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Sandia, Sharp to Work on Fuel Cells

Photonics.com
Jan 2006
ALBUQUERQUE, N.M., Jan. 24 -- Sandia National Laboratories and Sharp Corp. recently signed a Cooperative Research and Development Agreement (CRADA) to work together on renewable and alternative energy technologies, including advanced fuel cells for portable power applications.

FUEL CELL FOCUS: Sharp Corp. researcher Akimasa Umemoto and a prototype miniature fuel cell stack. (Photo: Randy Montoya)
Jeff Nelson, Sandia manager of the CRADA, said the agreement is one of Sharp’s first interactions with a US laboratory.
Nelson says Sandia will contribute novel membrane and catalyst capabilities to the fuel cell project while Sharp will lend its system and application-level experience.
"Our hope is that we’re successful and that success could expand our collaboration into solar photovoltaics and other areas," he said.
The broader partnership between Sandia and Sharp will focus on energy technologies, specifically photovoltaics and fuel cells. It will involve research and development of Sharp’s solar photovoltaic technologies, including tests and improvements on reliability, durability, calibration of solar modules, inverters and other advanced applications.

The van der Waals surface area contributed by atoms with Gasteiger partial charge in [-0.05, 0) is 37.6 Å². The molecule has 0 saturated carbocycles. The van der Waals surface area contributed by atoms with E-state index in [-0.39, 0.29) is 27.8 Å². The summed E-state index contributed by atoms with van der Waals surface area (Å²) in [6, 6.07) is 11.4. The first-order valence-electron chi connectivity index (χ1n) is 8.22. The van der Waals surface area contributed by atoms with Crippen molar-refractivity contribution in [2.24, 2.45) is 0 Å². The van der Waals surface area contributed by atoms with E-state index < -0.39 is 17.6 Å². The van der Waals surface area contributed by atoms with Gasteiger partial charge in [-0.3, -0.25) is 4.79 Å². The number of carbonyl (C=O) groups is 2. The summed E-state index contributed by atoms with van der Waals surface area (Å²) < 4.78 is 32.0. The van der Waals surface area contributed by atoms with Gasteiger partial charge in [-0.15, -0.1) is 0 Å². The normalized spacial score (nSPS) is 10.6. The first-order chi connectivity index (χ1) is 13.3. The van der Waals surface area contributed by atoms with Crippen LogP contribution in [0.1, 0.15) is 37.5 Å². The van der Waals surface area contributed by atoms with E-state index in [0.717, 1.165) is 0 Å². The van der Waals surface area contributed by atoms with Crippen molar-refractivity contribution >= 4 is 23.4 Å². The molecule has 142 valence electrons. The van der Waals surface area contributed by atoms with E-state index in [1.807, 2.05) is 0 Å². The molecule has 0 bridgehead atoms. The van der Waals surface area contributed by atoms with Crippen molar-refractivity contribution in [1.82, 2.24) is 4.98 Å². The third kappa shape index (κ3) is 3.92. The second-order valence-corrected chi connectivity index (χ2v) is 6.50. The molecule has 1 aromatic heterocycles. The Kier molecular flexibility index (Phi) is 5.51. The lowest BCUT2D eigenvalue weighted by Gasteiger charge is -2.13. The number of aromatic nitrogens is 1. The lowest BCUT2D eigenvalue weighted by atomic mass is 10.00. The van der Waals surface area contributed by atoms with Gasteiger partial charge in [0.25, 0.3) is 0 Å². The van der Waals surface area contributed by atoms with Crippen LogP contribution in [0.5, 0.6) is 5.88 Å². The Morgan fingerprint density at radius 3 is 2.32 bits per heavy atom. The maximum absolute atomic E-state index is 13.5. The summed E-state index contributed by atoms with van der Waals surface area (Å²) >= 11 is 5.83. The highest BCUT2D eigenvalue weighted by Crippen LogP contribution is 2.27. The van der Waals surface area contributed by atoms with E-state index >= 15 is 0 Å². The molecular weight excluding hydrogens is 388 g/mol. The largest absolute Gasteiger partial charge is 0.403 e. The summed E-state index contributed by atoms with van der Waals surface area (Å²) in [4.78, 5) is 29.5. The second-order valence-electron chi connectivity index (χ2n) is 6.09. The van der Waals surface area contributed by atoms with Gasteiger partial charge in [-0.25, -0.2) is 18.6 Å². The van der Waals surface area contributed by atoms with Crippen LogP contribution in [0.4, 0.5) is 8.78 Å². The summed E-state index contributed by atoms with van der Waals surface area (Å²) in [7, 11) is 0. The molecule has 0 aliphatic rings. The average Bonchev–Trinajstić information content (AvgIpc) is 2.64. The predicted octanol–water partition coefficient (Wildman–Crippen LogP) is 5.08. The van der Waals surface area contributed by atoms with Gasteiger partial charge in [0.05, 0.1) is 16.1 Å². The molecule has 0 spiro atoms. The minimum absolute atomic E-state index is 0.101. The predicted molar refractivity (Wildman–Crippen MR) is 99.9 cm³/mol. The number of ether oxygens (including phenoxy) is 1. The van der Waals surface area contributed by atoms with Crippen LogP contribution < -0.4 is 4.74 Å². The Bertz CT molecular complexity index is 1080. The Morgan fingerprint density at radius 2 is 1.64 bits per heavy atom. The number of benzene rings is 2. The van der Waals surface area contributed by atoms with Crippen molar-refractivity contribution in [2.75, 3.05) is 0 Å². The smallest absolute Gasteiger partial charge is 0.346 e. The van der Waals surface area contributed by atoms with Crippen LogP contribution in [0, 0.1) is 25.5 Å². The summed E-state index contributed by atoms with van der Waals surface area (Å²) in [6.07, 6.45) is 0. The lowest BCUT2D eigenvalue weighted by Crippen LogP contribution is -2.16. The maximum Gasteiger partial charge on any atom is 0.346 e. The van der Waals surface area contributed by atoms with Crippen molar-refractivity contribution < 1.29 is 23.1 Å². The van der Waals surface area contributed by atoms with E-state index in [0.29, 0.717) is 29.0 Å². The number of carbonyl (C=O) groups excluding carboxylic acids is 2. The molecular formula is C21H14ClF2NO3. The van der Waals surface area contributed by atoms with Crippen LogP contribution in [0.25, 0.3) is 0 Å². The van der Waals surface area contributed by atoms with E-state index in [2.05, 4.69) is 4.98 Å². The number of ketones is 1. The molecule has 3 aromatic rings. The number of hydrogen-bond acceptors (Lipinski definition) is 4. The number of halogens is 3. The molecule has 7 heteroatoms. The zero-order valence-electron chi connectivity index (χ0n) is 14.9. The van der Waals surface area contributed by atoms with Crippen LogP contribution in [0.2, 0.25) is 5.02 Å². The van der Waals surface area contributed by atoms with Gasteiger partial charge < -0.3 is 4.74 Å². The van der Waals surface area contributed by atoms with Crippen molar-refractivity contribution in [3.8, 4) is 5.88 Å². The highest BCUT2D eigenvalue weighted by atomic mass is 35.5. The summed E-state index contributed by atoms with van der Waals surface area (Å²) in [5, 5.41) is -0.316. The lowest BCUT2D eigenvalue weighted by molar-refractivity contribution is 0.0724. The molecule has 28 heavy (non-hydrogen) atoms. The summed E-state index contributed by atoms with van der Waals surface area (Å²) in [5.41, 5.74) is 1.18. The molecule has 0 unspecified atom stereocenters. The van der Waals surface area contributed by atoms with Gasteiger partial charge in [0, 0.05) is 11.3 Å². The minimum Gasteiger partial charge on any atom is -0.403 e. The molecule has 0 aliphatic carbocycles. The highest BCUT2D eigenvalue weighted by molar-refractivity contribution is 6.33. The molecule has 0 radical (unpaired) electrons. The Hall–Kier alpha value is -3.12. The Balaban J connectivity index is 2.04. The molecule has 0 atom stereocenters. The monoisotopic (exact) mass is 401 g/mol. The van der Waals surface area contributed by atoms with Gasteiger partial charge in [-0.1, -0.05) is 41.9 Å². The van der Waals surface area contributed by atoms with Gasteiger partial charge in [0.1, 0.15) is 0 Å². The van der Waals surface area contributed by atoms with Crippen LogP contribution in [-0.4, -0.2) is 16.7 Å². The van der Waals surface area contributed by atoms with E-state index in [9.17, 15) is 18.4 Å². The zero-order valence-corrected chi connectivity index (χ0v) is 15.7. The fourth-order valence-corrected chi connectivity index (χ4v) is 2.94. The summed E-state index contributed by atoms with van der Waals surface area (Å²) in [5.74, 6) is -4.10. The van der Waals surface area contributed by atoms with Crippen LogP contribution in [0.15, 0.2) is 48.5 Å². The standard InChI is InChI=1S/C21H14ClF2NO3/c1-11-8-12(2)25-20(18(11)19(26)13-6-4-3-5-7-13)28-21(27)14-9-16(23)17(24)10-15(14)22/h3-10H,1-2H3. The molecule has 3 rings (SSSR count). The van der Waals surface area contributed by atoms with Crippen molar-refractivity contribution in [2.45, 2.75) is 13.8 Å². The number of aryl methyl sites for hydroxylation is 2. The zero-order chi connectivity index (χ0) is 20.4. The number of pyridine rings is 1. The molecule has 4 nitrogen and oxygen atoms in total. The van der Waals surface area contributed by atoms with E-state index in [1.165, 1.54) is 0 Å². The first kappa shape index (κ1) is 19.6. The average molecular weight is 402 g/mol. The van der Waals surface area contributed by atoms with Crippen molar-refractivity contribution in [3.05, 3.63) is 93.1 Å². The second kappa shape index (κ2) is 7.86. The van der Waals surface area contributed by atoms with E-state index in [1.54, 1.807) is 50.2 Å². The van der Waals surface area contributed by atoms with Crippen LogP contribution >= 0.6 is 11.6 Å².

Sandia is a National Nuclear Security Administration laboratory. Sharp is the largest producer of solar photovoltaic modules in the world.
Sandia’s immediate focus is on portable power applications, such as the use of direct methanol fuel cells to power consumer electronics like laptops, cell phones and PDAs.
Sharp has asked Sandia to fabricate fuel cells using Sandia’s proprietary membranes and catalysts. Sandia researchers, along with researcher Akimasa Umemoto from Sharp, have begun designing the materials and membrane electrode assemblies for Sharp’s specific application target. They will fabricate and test the fuel cells during the 12- to 18- month project.
Chris Cornelius, Sandia principal investigator for the CRADA, said Sandia will work with Sharp on developing technologies for passive direct methanol fuel cells.
The deal was brokered by the New Mexico Economic Development Department following a meeting between Gov. Bill Richardson and Sharp’s executives in Tokyo.
For more information, visit: www.sandia.gov


GLOSSARY
sharp
A term used to describe a convex surface having too short a radius of curvature. To correct this condition, material is cut from the outer portion of the polishing tool.
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